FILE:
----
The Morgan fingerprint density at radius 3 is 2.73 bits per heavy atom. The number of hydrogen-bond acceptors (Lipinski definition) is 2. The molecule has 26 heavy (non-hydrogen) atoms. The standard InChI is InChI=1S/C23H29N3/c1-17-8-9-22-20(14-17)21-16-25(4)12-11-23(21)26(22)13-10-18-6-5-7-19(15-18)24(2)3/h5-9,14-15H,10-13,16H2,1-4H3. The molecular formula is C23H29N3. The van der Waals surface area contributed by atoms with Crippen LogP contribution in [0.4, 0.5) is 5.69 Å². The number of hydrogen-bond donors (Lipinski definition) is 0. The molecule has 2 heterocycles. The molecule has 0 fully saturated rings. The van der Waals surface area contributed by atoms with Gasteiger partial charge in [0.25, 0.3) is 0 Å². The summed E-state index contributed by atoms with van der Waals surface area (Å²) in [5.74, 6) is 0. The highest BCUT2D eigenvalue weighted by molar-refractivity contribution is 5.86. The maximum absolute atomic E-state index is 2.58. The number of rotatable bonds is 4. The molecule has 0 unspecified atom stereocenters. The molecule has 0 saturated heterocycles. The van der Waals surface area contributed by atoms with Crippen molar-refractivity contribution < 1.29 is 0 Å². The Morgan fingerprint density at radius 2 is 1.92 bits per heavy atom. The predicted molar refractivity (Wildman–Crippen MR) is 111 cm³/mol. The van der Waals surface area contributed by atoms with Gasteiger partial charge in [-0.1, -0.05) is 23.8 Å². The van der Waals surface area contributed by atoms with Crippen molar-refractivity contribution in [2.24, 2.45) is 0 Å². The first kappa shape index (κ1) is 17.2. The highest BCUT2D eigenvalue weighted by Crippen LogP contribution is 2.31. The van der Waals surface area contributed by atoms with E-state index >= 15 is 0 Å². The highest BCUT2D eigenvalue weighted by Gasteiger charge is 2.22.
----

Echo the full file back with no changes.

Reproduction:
The Morgan fingerprint density at radius 3 is 2.73 bits per heavy atom. The number of hydrogen-bond acceptors (Lipinski definition) is 2. The molecule has 26 heavy (non-hydrogen) atoms. The standard InChI is InChI=1S/C23H29N3/c1-17-8-9-22-20(14-17)21-16-25(4)12-11-23(21)26(22)13-10-18-6-5-7-19(15-18)24(2)3/h5-9,14-15H,10-13,16H2,1-4H3. The molecular formula is C23H29N3. The van der Waals surface area contributed by atoms with Crippen LogP contribution in [0.4, 0.5) is 5.69 Å². The number of hydrogen-bond donors (Lipinski definition) is 0. The molecule has 2 heterocycles. The molecule has 0 fully saturated rings. The van der Waals surface area contributed by atoms with Gasteiger partial charge in [0.25, 0.3) is 0 Å². The summed E-state index contributed by atoms with van der Waals surface area (Å²) in [5.74, 6) is 0. The highest BCUT2D eigenvalue weighted by molar-refractivity contribution is 5.86. The maximum absolute atomic E-state index is 2.58. The number of rotatable bonds is 4. The molecule has 0 unspecified atom stereocenters. The molecule has 0 saturated heterocycles. The van der Waals surface area contributed by atoms with Crippen molar-refractivity contribution < 1.29 is 0 Å². The Morgan fingerprint density at radius 2 is 1.92 bits per heavy atom. The predicted molar refractivity (Wildman–Crippen MR) is 111 cm³/mol. The van der Waals surface area contributed by atoms with Gasteiger partial charge in [-0.1, -0.05) is 23.8 Å². The van der Waals surface area contributed by atoms with Crippen molar-refractivity contribution in [2.24, 2.45) is 0 Å². The first kappa shape index (κ1) is 17.2. The highest BCUT2D eigenvalue weighted by Crippen LogP contribution is 2.31. The van der Waals surface area contributed by atoms with E-state index >= 15 is 0 Å². The highest BCUT2D eigenvalue weighted by Gasteiger charge is 2.22.